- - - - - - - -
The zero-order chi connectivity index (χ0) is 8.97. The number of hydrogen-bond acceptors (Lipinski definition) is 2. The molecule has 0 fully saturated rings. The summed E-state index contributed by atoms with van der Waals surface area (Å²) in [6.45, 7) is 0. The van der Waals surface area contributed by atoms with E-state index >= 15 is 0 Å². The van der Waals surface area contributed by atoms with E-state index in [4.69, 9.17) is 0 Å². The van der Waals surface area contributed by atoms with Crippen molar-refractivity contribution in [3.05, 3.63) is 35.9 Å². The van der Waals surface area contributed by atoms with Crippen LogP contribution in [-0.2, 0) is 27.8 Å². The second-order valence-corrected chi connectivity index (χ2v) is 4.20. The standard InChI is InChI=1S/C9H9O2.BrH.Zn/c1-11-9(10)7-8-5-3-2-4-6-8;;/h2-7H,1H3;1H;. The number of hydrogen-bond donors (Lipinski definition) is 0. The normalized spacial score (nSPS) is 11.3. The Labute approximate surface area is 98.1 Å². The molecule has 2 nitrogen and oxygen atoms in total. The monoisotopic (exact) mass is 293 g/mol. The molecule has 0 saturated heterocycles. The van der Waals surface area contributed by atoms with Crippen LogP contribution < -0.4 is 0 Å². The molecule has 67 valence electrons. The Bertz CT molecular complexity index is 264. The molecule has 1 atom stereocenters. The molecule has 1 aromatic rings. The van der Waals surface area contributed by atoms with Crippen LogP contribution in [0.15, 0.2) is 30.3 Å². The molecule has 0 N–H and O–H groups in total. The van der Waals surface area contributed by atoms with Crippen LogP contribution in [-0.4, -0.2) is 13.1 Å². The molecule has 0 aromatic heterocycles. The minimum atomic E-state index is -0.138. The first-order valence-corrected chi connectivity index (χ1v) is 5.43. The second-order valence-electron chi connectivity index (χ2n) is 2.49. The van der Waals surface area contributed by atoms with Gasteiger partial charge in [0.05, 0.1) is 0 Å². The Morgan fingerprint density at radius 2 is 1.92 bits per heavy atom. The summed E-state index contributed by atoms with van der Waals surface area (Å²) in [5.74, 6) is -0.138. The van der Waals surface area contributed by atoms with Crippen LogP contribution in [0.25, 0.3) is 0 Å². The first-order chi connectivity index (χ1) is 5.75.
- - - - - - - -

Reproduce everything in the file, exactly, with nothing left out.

The zero-order chi connectivity index (χ0) is 8.97. The number of hydrogen-bond acceptors (Lipinski definition) is 2. The molecule has 0 fully saturated rings. The summed E-state index contributed by atoms with van der Waals surface area (Å²) in [6.45, 7) is 0. The van der Waals surface area contributed by atoms with E-state index >= 15 is 0 Å². The van der Waals surface area contributed by atoms with E-state index in [4.69, 9.17) is 0 Å². The van der Waals surface area contributed by atoms with Crippen molar-refractivity contribution in [3.05, 3.63) is 35.9 Å². The van der Waals surface area contributed by atoms with Crippen LogP contribution in [-0.2, 0) is 27.8 Å². The second-order valence-corrected chi connectivity index (χ2v) is 4.20. The standard InChI is InChI=1S/C9H9O2.BrH.Zn/c1-11-9(10)7-8-5-3-2-4-6-8;;/h2-7H,1H3;1H;. The number of hydrogen-bond donors (Lipinski definition) is 0. The normalized spacial score (nSPS) is 11.3. The Labute approximate surface area is 98.1 Å². The molecule has 2 nitrogen and oxygen atoms in total. The monoisotopic (exact) mass is 293 g/mol. The molecule has 0 saturated heterocycles. The van der Waals surface area contributed by atoms with Crippen LogP contribution < -0.4 is 0 Å². The molecule has 67 valence electrons. The Bertz CT molecular complexity index is 264. The molecule has 1 atom stereocenters. The molecule has 1 aromatic rings. The van der Waals surface area contributed by atoms with Crippen LogP contribution in [0.15, 0.2) is 30.3 Å². The molecule has 0 N–H and O–H groups in total. The van der Waals surface area contributed by atoms with Crippen LogP contribution in [-0.4, -0.2) is 13.1 Å². The molecule has 0 aromatic heterocycles. The minimum atomic E-state index is -0.138. The first-order valence-corrected chi connectivity index (χ1v) is 5.43. The second-order valence-electron chi connectivity index (χ2n) is 2.49. The van der Waals surface area contributed by atoms with Gasteiger partial charge in [0.05, 0.1) is 0 Å². The Morgan fingerprint density at radius 2 is 1.92 bits per heavy atom. The summed E-state index contributed by atoms with van der Waals surface area (Å²) in [5.74, 6) is -0.138. The van der Waals surface area contributed by atoms with Crippen LogP contribution in [0.25, 0.3) is 0 Å². The first-order chi connectivity index (χ1) is 5.75.